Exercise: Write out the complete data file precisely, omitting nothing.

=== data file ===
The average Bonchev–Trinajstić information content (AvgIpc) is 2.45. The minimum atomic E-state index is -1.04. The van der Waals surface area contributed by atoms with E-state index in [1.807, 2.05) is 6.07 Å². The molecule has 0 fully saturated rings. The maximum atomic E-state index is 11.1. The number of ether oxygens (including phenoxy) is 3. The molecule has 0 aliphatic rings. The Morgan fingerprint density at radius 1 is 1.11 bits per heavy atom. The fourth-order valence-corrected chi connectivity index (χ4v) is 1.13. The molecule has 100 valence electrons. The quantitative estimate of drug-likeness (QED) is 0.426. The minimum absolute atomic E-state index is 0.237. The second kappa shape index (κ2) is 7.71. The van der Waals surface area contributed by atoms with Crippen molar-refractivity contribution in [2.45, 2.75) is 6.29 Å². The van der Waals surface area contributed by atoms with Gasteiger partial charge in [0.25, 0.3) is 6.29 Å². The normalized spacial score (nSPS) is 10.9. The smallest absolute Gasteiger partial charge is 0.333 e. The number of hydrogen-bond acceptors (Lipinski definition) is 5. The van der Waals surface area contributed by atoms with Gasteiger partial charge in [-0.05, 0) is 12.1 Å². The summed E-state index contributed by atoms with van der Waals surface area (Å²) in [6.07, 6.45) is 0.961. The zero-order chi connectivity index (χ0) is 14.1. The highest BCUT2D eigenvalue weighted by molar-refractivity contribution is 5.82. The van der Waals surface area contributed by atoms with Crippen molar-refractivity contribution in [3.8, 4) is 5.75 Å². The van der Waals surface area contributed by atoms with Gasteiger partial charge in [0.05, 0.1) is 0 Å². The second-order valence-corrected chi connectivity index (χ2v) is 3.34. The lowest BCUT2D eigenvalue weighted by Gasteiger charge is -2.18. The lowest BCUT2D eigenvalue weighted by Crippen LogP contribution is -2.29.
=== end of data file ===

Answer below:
The average Bonchev–Trinajstić information content (AvgIpc) is 2.45. The minimum atomic E-state index is -1.04. The van der Waals surface area contributed by atoms with E-state index in [1.807, 2.05) is 6.07 Å². The molecule has 0 fully saturated rings. The maximum atomic E-state index is 11.1. The number of ether oxygens (including phenoxy) is 3. The molecule has 0 aliphatic rings. The Morgan fingerprint density at radius 1 is 1.11 bits per heavy atom. The fourth-order valence-corrected chi connectivity index (χ4v) is 1.13. The molecule has 100 valence electrons. The quantitative estimate of drug-likeness (QED) is 0.426. The minimum absolute atomic E-state index is 0.237. The second kappa shape index (κ2) is 7.71. The van der Waals surface area contributed by atoms with Crippen molar-refractivity contribution in [2.45, 2.75) is 6.29 Å². The van der Waals surface area contributed by atoms with Gasteiger partial charge in [0.25, 0.3) is 6.29 Å². The normalized spacial score (nSPS) is 10.9. The smallest absolute Gasteiger partial charge is 0.333 e. The number of hydrogen-bond acceptors (Lipinski definition) is 5. The van der Waals surface area contributed by atoms with Gasteiger partial charge in [-0.05, 0) is 12.1 Å². The summed E-state index contributed by atoms with van der Waals surface area (Å²) in [6.07, 6.45) is 0.961. The zero-order chi connectivity index (χ0) is 14.1. The highest BCUT2D eigenvalue weighted by molar-refractivity contribution is 5.82. The van der Waals surface area contributed by atoms with Crippen molar-refractivity contribution in [3.8, 4) is 5.75 Å². The van der Waals surface area contributed by atoms with Gasteiger partial charge in [0.05, 0.1) is 0 Å². The second-order valence-corrected chi connectivity index (χ2v) is 3.34. The lowest BCUT2D eigenvalue weighted by Gasteiger charge is -2.18. The lowest BCUT2D eigenvalue weighted by Crippen LogP contribution is -2.29.